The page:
During the 1950s and the 1960s, before Avigdor Lieberman arrived in Israel, we dreamed about Cyprus. At the time we could travel to Cyprus, drink Coca-Cola (the company was boycotting Israel then) and buy an electric iron duty-free. The minister for strategic affairs is trying to restore this dream to us. Not because of Coca-Cola or the iron, but because of the model of dividing Cyprus into two political entities.
When Lieberman says we should be Cyprus, he is in effect saying that Israeli Jews are the Greek majority and Israeli Arabs are the Turkish minority. We should be aware that the Turks constitute a quarter of the inhabitants of Cyprus, with full geographical and political control over one-third of its area. The capital city of Nicosia is also divided between the Turks and the Greeks. When Lieberman chooses the Cypriot model, with his own hands he is laying the foundations for an independent Arab state in the Galilee, with northern Haifa as its capital. Lieberman is the founder of "Northern Israel."
The island of Cyprus, which attained independence in 1960, lived in a combined Greek-Turkish format only until July 1974. Then the Turks captured the northern third of the island. The Turkish inhabitants of the island were concentrated in the North, and the Greeks fled en masse to the South. A thick wall divides Nicosia, and a fence divides the island along its entire width. Over time, the conflict in Cyprus became insoluble. The Greek South prospered economically whereas the Turkish North became mired in poverty, dependent on the arms of the Turkish army for its security.
Over time, the united Cypriot identity dissolved, until it disappeared entirely. Two separate entities were created: Greek-Christian in the South and Turkish-Muslim in the North. In 1983 the Turkish Republic of Northern Cyprus was declared, with its own president, government, parliament, courts and flag. The international boycott of northern Cyprus is gradually dissipating, and we can assume that eventually the Turkish region will become an independent country. In the same way as Ireland, Korea and Vietnam were divided, and in the same way as Iraq will probably be divided in the future, apparently Cyprus will be divided as well. The separation between the two nations on the island is what dictates the political separation.
That looks interesting to Israel's minister for strategic affairs. He wants to sever Israel's Arabs from its Jews. Since there is no possibility of forcing the Arab population to emigrate, certainly not to a Palestinian state that has yet to come into being, and whose future establishment is doubtful, we probably have to begin to concentrate the Arabs in a manner that will enable the future severance.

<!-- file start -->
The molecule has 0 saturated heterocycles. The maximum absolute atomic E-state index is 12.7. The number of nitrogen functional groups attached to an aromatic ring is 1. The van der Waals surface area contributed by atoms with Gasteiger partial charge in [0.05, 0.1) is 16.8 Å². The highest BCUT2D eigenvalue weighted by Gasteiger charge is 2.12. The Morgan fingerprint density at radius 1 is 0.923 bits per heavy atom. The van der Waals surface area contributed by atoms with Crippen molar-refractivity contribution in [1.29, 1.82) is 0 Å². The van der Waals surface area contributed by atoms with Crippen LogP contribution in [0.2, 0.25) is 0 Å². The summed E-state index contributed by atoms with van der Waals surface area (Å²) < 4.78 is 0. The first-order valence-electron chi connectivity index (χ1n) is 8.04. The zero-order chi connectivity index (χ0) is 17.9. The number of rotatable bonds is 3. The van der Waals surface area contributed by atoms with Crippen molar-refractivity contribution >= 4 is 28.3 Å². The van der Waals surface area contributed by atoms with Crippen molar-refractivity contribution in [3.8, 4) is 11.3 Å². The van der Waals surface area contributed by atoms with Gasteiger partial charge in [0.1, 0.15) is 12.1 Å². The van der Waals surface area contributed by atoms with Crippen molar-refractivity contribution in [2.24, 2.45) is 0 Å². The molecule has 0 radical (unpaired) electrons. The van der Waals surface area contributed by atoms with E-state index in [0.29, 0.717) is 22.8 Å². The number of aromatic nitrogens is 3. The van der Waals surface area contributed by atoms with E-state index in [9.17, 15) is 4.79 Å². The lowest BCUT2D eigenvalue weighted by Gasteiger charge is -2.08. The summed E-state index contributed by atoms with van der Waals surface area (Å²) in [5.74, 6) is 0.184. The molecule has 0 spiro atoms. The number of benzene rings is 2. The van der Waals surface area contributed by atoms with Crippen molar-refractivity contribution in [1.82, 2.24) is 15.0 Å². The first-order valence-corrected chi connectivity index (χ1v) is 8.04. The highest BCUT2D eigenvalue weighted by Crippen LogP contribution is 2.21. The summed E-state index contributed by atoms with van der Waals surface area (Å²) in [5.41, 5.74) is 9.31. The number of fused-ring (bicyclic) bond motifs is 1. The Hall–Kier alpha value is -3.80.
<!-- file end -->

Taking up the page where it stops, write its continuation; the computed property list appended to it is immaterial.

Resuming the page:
In that case, since the Galilee is the home of most of Israel's Arabs, the Bedouin in the South (who are nomads by nature in any case) will ride their camels northward, and the Jews of Kiryat Shmona (with the rest of the Jews in the Galilee) will replace them in the land-rich South. The new and beautiful Kiryat Shmona South will be built by Arcadi Gaydamak, Lieberman's friend, thereby enabling the Jews of the North to flee once and for all from the fury of Hassan Nasrallah's missiles. And thus, in accordance with the Cyprus format, there will be separation of the populations. The Israeli Arabs will quickly declare their independence, and as opposed to the Turkish Republic of Northern Cyprus, they will be recognized that same day by dozens of countries the world over.
Lieberman wants a "Cyprus Plan." That's the Cypriot model.
Israeli Arabs, for their part, should be the greatest supporters of the new strategic idea. "Northern Israel" will be given to them, and all of "Southern Israel," which will be entirely Jewish, will belong to the Jews.
Finally the Jews won't have to hear the call of the muezzin during the day and the celebratory shooting at weddings at night. And the Arabs of "Northern Israel" will be able to travel on public transportation on Shabbat and will no longer be forced to sing "Hatikvah." As in Cyprus, the Israeli Arabs will appoint a president for themselves, declare a parliament of their own, choose a flag and support Lieberman's strategic plan.
No other person in the world will give Israeli Arabs independence. Lieberman is their Theodor Herzl. He is willing to do anything necessary in order to get them out of his sight. His "Cyprus Plan" is their "Balfour Plan" (the 1917 British declaration of a homeland for the Jews in Palestine). We wish them luck.
Dr. Liel teaches at the Hebrew University in Jerusalem, at Tel Aviv University and at the Interdisciplinary Center in Herzliya. The conflict in Cyprus is one of his areas of expertise.
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